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Mechanics fixed, Piscotty looks like old self

Home run on Tuesday affirms work in Minor Leagues
MLB.com @LangoschMLB

ST. LOUIS -- There was a moment last week when, as Stephen Piscotty wrapped up his round of Triple-A batting practice, what he felt was affirmed by what others saw. At one point that reminder came from reliever Josh Lucas, who approached the outfielder and remarked: "You're back to the old Pisco."

Piscotty looked as such on Tuesday while reaching base three times and going deep in the Cardinals' 12-4 loss to the Padres at Busch Stadium. His fourth-inning home run was Piscotty's first since June 18, and just his second of the season to the opposite field.

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ST. LOUIS -- There was a moment last week when, as Stephen Piscotty wrapped up his round of Triple-A batting practice, what he felt was affirmed by what others saw. At one point that reminder came from reliever Josh Lucas, who approached the outfielder and remarked: "You're back to the old Pisco."

Piscotty looked as such on Tuesday while reaching base three times and going deep in the Cardinals' 12-4 loss to the Padres at Busch Stadium. His fourth-inning home run was Piscotty's first since June 18, and just his second of the season to the opposite field.

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"That's the first time this season I've really seen the ball jump for him in that direction, and it really jumped," manager Mike Matheny said. "[I'm] happy to see that he, like a few of the other guys we've put that assignment to, [was able to] go down and get it fixed and get better and come back. He did a great job of not falling into a trap of feeling sorry for himself or taking it as a slight. It was an opportunity to go get better, and that's exactly what he did."

The sample size (two games) is still tiny, but the early returns give Piscotty a starting point. He reached base three times on two singles and a walk in Sunday's game against the Pirates and tallied another multi-hit game on Tuesday. They represented Piscotty's first two-hit games with the Cardinals since July 3.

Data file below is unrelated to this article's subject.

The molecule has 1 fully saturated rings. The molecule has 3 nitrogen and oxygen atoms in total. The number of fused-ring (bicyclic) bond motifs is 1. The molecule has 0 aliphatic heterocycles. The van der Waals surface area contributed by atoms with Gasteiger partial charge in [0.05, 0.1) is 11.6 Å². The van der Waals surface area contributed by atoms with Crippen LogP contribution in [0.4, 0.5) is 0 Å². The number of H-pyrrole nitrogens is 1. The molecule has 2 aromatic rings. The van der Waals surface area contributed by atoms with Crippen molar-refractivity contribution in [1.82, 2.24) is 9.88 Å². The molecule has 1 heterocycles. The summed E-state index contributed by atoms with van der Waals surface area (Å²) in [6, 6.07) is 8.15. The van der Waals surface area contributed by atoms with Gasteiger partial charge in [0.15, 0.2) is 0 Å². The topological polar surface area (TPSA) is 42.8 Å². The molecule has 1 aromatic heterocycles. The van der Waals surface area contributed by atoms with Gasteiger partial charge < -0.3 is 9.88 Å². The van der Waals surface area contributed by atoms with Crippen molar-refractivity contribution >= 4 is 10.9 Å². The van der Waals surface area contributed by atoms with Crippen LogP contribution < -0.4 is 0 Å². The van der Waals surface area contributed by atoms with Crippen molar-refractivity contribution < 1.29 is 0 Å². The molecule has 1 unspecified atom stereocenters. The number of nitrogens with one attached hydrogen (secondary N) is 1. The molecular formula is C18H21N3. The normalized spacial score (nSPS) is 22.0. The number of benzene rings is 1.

"I felt good. I felt crisp," Piscotty said after Tuesday's loss. "I felt like I had a bit of a continuation of what I was doing in Memphis. If I'm just hitting the ball hard, then I'm happy. Luckily, the hits are falling. It's been great to see it right out of the gate. It just gives me even more confidence."

That confidence has yo-yoed for Piscotty in a season that has challenged his rhythm. Two stints on the disabled list, along with a necessary personal leave of absence, complicated things for the right fielder, who had opened the season by signing a six-year extension.

Unable to generate sustained success, Piscotty understood the reason for his Aug. 7 demotion. He responded to it by using the time in a less-pressurized environment to simplify his mechanics and approach. From there, the confidence grew organically.

"I just feel a little bit crisper and cleaner at the plate," Piscotty said. "It was a good trip for me to go do. I definitely feel better in the box now."

It's still not entirely clear how the Cardinals will work Piscotty into the outfield mix. The club has five outfielders for three spots, and Piscotty's start on Tuesday came at the expense of Randal Grichuk, who has eight multi-hit games in his last 11 starts.

The Cardinals did not guarantee Piscotty an immediate return to an everyday role. For now, it seems as if production will determine playing time.

"It'll be just like we have been [doing]," Matheny said. "Trying to figure out what's going to be the best bet on any particular night."

Jenifer Langosch has covered the Cardinals for MLB.com since 2012, and previously covered the Pirates from 2007-11. Follow her on Twitter and Facebook.

St. Louis Cardinals, Stephen Piscotty